Raphael Warnock may like puppies. But this beagle was borrowed

With a mixture of admiration and criticism, Republican Senate candidate Gary Black recently spoke about TV commercials in which Democrat Raphael Warnock co-starred with an adorable beagle. The ads were widely credited with helping Warnock engineer a victory from behind to fill a vacant Senate seat in January 2021.

During Black’s May 13 interview with WLBB radio, Black acknowledged that the ads were “awesome”, saying, “I tip my hat to him on that.”

However, Black added: “Raphael Warnock can’t even tell the truth about that. It wasn’t his dog. He didn’t even own that dog.”

Black was right that the dog wasn’t Warnock’s. (In Warnock’s defense, we have never found an instance where he claimed this was the case.)

Beagle’s first ad, published in November 2020, poked fun at what Warnock expected critics to say about him in the intense run-off leading up to the January 2021 election runoff. The ad’s narrator warned viewers, ironically, that Republican candidate Kelly Loeffler would accuse Warnock of hating puppies, among other things.

The ad ended with Warnock holding a beagle and telling the camera, “By the way, I love puppies.”

A beagle second ad showed footage of Warnock walking the same dog in a suburban neighborhood. Warnock told viewers he was confident they would see Loeffler’s attack ads ‘for what they are’ – just as he threw a bag of dog poo into a curbside trash can . The beagle barked in approval and the announcement ended with the dog licking Warnock’s neck.

The ads were an immediate hit, even spawn beagle themed merchandise. Campaign professionals said the ads served to make Warnock — a black pastor serving in a Southern state — related to white swing voters, down to his use of a cuddly, non-threatening breed of dog.

“All the advertising is screaming that I’m a black candidate that white people shouldn’t be afraid of,” Stanford political scientist Hakeem Jefferson told The New York Times. Brian Robinson, a Georgia-based Republican strategist, agreed, telling the Times that the ads “made it harder to caricature him, because they humanized him.”

The fact that the beagle did not belong to Warnock has become public since the Times reported it a few weeks after Warnock was elected to the Senate. When we contacted Warnock campaign staff, they referred us to what the Times wrote:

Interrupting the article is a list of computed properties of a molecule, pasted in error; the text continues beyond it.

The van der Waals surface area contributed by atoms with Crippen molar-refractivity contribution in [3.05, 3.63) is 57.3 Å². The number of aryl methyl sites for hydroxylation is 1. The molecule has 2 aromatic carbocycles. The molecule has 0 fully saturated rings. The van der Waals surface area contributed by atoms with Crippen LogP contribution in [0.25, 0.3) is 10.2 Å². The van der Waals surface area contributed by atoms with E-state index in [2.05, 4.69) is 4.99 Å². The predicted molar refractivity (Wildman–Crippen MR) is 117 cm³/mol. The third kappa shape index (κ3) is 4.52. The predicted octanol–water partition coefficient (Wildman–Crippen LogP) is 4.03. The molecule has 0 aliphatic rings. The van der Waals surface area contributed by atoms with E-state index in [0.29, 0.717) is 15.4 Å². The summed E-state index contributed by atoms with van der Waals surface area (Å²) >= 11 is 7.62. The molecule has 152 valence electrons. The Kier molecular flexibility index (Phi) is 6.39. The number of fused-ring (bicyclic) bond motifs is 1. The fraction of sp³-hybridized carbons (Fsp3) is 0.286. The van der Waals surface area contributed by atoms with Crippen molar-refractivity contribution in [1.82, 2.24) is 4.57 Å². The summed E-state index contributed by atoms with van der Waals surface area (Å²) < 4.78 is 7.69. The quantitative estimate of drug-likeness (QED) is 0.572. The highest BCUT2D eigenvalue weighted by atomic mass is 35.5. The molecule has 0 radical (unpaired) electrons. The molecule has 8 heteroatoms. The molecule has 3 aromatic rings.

“The beagle spots were the brainchild of Adam Magnus, the Warnock campaign’s lead publicist, who wanted to find a way – through humor – to inoculate Mr. Warnock against explicit and implicit attacks. He first had to call the pastor. ‘I want to make sure you like dogs,’ he recalled asking.

“Mr Warnock said yes – he had owned dogs before (Comet, Cupid and Brenal – all pooches), but not currently – and was up for a puppy-themed place. Then Mr Magnus had to launch a star dog, which he eventually found from a Georgia supporter the campaign declined to name.”

It remains to be seen whether Warnock’s general election opponent — who is almost certain to be former soccer star Herschel Walker, who leads the GOP primary by a wide margin — will criticize Warnock for including in his campaign awareness a dog that is not part of his family.

Our decision

Black said the beagle in the Warnock advertisements “wasn’t his dog”.

Black is right: the dog was loaned to the Warnock campaign by a supporter for the purpose of filming the ads. Warnock had lived with dogs on several occasions, but not while filming the commercial. For the record, Warnock himself never claimed the dog was his.

We evaluate the statement True.

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